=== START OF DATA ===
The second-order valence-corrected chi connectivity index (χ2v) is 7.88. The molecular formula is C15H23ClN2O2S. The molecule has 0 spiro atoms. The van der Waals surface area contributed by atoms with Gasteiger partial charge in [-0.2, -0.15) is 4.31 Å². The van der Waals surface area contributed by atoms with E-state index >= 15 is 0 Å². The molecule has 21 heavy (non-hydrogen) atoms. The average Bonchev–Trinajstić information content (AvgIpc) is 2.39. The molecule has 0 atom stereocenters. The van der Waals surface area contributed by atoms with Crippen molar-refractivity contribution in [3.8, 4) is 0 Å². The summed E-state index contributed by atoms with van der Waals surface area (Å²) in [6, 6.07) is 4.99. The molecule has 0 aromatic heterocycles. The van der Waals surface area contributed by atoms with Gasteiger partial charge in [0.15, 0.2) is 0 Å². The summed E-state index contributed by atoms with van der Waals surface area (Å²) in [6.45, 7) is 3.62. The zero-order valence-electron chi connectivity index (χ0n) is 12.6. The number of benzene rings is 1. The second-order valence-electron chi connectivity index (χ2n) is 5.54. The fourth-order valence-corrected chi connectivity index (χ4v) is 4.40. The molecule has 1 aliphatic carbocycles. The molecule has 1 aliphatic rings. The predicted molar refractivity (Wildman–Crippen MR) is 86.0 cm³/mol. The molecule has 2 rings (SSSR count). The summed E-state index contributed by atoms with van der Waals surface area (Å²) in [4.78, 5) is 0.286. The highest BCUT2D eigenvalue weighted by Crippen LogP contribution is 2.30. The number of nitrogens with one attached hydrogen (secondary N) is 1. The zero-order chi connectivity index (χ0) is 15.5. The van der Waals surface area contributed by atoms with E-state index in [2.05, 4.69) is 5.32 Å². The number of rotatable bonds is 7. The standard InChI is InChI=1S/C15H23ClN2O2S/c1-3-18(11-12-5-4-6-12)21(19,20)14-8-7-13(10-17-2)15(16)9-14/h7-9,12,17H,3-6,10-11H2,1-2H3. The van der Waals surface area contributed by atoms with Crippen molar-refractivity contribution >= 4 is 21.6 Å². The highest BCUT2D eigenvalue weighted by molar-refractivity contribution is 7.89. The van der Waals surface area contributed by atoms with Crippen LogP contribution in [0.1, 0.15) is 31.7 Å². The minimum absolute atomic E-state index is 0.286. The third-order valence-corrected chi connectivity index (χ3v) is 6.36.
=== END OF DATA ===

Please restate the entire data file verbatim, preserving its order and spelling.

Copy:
The second-order valence-corrected chi connectivity index (χ2v) is 7.88. The molecular formula is C15H23ClN2O2S. The molecule has 0 spiro atoms. The van der Waals surface area contributed by atoms with Gasteiger partial charge in [-0.2, -0.15) is 4.31 Å². The van der Waals surface area contributed by atoms with E-state index >= 15 is 0 Å². The molecule has 21 heavy (non-hydrogen) atoms. The average Bonchev–Trinajstić information content (AvgIpc) is 2.39. The molecule has 0 atom stereocenters. The van der Waals surface area contributed by atoms with Crippen molar-refractivity contribution in [3.8, 4) is 0 Å². The summed E-state index contributed by atoms with van der Waals surface area (Å²) in [6, 6.07) is 4.99. The molecule has 0 aromatic heterocycles. The van der Waals surface area contributed by atoms with Gasteiger partial charge in [0.15, 0.2) is 0 Å². The summed E-state index contributed by atoms with van der Waals surface area (Å²) in [6.45, 7) is 3.62. The zero-order valence-electron chi connectivity index (χ0n) is 12.6. The number of benzene rings is 1. The second-order valence-electron chi connectivity index (χ2n) is 5.54. The fourth-order valence-corrected chi connectivity index (χ4v) is 4.40. The molecule has 1 aliphatic carbocycles. The molecule has 1 aliphatic rings. The predicted molar refractivity (Wildman–Crippen MR) is 86.0 cm³/mol. The molecule has 2 rings (SSSR count). The summed E-state index contributed by atoms with van der Waals surface area (Å²) in [4.78, 5) is 0.286. The highest BCUT2D eigenvalue weighted by Crippen LogP contribution is 2.30. The number of nitrogens with one attached hydrogen (secondary N) is 1. The zero-order chi connectivity index (χ0) is 15.5. The van der Waals surface area contributed by atoms with E-state index in [2.05, 4.69) is 5.32 Å². The number of rotatable bonds is 7. The standard InChI is InChI=1S/C15H23ClN2O2S/c1-3-18(11-12-5-4-6-12)21(19,20)14-8-7-13(10-17-2)15(16)9-14/h7-9,12,17H,3-6,10-11H2,1-2H3. The van der Waals surface area contributed by atoms with Crippen molar-refractivity contribution >= 4 is 21.6 Å². The highest BCUT2D eigenvalue weighted by molar-refractivity contribution is 7.89. The van der Waals surface area contributed by atoms with Crippen LogP contribution in [0.1, 0.15) is 31.7 Å². The minimum absolute atomic E-state index is 0.286. The third-order valence-corrected chi connectivity index (χ3v) is 6.36.